DUNEDIN, FLA. - Growing up in Santo Domingo in the Dominican Republic, Jose Bautista followed the career of Toronto outfielder George Bell.
Bautista eventually broke Bell’s single-season Blue Jays home run record of 47 homers in 2010.
Growing up in Santo Domingo, Francisco Cordero’s favourite player was countryman Jose Mesa.
“I didn’t care for hitters, I liked watching pitchers: Pedro Martinez, Randy Johnson and Mesa,” Cordero said Saturday morning in the Blue Jays clubhouse.
Cordero grew up to break Mesa’s record for all-time saves (321) by a Dominican last season with the Cincinnati Reds when he closed out a 4-1 win over the Colorado Rockies on Sept. 9.
“He didn’t get the recognition he deserved in breaking the record, even in the Dominican,” said Bautista.
Cordero’s fastball was clocked at 101 mph with the Tigers and again with the Milwaukee Brewers when he was a young pup.
And this spring, as he prepares for his 14th season?
“Maybe 92 ... I’m not the same guy in the spring,” said Cordero, 36, before working a scoreless ninth against the Atlanta Braves. He hit 91 mph with his best fastball, in a 1-2-3 ninth.
The thing about the game is the sky is the limit.
Bautista dreamt of being like Bell and was better. (Although Bautista has yet to win an MVP award).
Cordero wanted to be the next Mesa and was better.
And Cordero is not finished.
Cordero worshipped Mesa, was upset when he blew a ninth-inning save for the Cleveland Indians — Craig Counsell hit a scoring fly ball to force extras — and the Florida Marlins won Game 7 of the 1997 World Series in 11 innings.
Now, Mesa and Cordero work with personal trainer Angel Done at the Centro Olympico gym in the capital during the off-season where Olympic athletes from the island train.
They’ve played in the same charity softball events.
“Jose congratulated me on breaking the save record, he was happy for me,” Cordero said.
With Sergio Santos as the Jays new closer, Cordero will have few opportunities to add to his total of 327 career saves.
“When he came over we told him he would pitch the eighth,” said manager John Farrell.
Cordero is the sixth highest-paid player (behind Bautista, Kelly Johnson, Ricky Romero, Adam Lind and Yunel Escobar) on the Jays this season, earning $4.5 million on his one-year deal.
The reliever’s welcome to the big leagues moment came the day he was welcomed to the big leagues.
Promoted from double-A Jacksonville, he arrived at Tiger Stadium in the seventh inning.
“I’m sitting in the clubhouse, they phone to the dugout to ask if I’m supposed to get into uniform, they tell me to get dressed, I go to the dugout, shake hands with the manager, he says ‘congrats ... you’ve got the ninth,” Cordero said.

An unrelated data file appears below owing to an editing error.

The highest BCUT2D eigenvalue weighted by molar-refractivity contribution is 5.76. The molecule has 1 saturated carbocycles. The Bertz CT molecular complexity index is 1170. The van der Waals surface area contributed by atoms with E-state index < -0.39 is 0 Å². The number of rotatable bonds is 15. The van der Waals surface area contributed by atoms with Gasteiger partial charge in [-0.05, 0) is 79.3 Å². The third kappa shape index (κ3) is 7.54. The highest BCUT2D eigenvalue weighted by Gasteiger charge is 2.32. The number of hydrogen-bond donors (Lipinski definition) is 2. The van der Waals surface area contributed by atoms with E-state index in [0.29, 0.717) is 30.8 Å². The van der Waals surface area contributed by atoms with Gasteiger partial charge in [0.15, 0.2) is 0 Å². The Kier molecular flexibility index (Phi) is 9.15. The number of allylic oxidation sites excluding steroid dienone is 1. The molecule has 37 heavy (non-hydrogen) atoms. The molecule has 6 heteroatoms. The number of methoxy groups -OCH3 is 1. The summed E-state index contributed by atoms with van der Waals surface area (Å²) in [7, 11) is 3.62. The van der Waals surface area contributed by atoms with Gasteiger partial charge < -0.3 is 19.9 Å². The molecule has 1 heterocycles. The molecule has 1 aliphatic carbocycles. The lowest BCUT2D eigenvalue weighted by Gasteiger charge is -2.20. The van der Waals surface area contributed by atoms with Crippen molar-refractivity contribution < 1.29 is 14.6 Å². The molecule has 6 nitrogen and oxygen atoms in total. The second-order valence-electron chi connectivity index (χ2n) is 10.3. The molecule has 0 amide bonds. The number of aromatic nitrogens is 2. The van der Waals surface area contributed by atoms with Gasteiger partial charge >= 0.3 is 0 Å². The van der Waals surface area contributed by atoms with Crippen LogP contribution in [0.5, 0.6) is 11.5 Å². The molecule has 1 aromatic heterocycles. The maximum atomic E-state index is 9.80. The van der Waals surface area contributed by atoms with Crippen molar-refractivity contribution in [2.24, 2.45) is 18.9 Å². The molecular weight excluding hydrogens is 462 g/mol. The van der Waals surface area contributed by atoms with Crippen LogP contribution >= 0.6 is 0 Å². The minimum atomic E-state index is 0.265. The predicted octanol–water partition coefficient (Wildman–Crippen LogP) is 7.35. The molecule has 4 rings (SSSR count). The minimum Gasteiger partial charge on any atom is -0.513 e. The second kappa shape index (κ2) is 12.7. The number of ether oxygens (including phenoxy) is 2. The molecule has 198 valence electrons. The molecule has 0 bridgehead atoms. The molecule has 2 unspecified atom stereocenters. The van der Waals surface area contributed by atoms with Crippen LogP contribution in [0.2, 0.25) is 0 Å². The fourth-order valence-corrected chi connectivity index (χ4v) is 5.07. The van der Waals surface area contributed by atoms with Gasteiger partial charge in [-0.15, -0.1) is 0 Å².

Tigers manager Larry Parrish didn’t any waste time getting Cordero in, giving him ball, trailing the Chicago White Sox 6-2.
Cordero retired Chris Singleton on a grounder and then faced slugger Frank Thomas.
“I threw a slider and man, he hit a bullet right at my head, I mean right at my head,” Cordero said. “It must have been travelling at 100 mph.”
Cordero finished his first inning in the majors striking out Magglio Ordonez and Brian Simmons.
The set-up man was on the same staff as Darren Oliver with the Texas Rangers in 2000-01 and with Carlos Villanueva in 2006-07 with the Milwaukee Brewers.
General manager Alex Anthopoulos has improved his bullpen with Cordero and Santos pitching the eighth and ninth. Farrell also has Jason Frasor, Casey Janssen, lefty Luis Perez, Oliver and Villanueva.
That’s a tad better than the first seven relievers the Jays trotted out after the July 27 deal which saw the Jays move pitchers Octavio Dotel, Marc Rzepczynski, Zach Stewart and Frasor to obtain centre fielder Colby Ramus. The first seven were P.J. Walters, Jesse Litsch, Trever Miller, Shawn Camp, Jon Rauch, Janssen and Frank Francisco.
“From the day I walked into this clubhouse these players have made me feel at home,” Cordero said. “They made me feel like I was here before. I know a couple of guys, but not one day since I got here have I felt down. It’s a room full of happiness.”
Ah, yes, the great atmosphere in the spring training clubhouse story — reported here first.
We have not heard that since, oh, maybe a year ago.
Live action does not begin until April 5 when the Jays open in Cleveland.
Everyone is undefeated in March.
Losing streaks, bad outings, lack of playing time and blown saves have a way of changing the mood-lighting in a clubhouse.
Baseball’s all-time save leaders
1. Mariano Rivera 603
2. Trevor Hoffman 601
3. Lee Smith 478
4. John Franco 424
5. Billy Wagner 422
6. Dennis Eckersley 390
7. Jeff Reardon 367
8. Troy Percival 358
9. Randy Myers 347
10. Rollie Fingers 341
11. John Wetteland 330
12. Francisco Cordero 327
All-time Dominican save leaders
1. Cordero 327
2. Jose Mesa 321
3. Armando Benitez 289
4. Jose Valverde 242
5. Antonio Alfonseca 129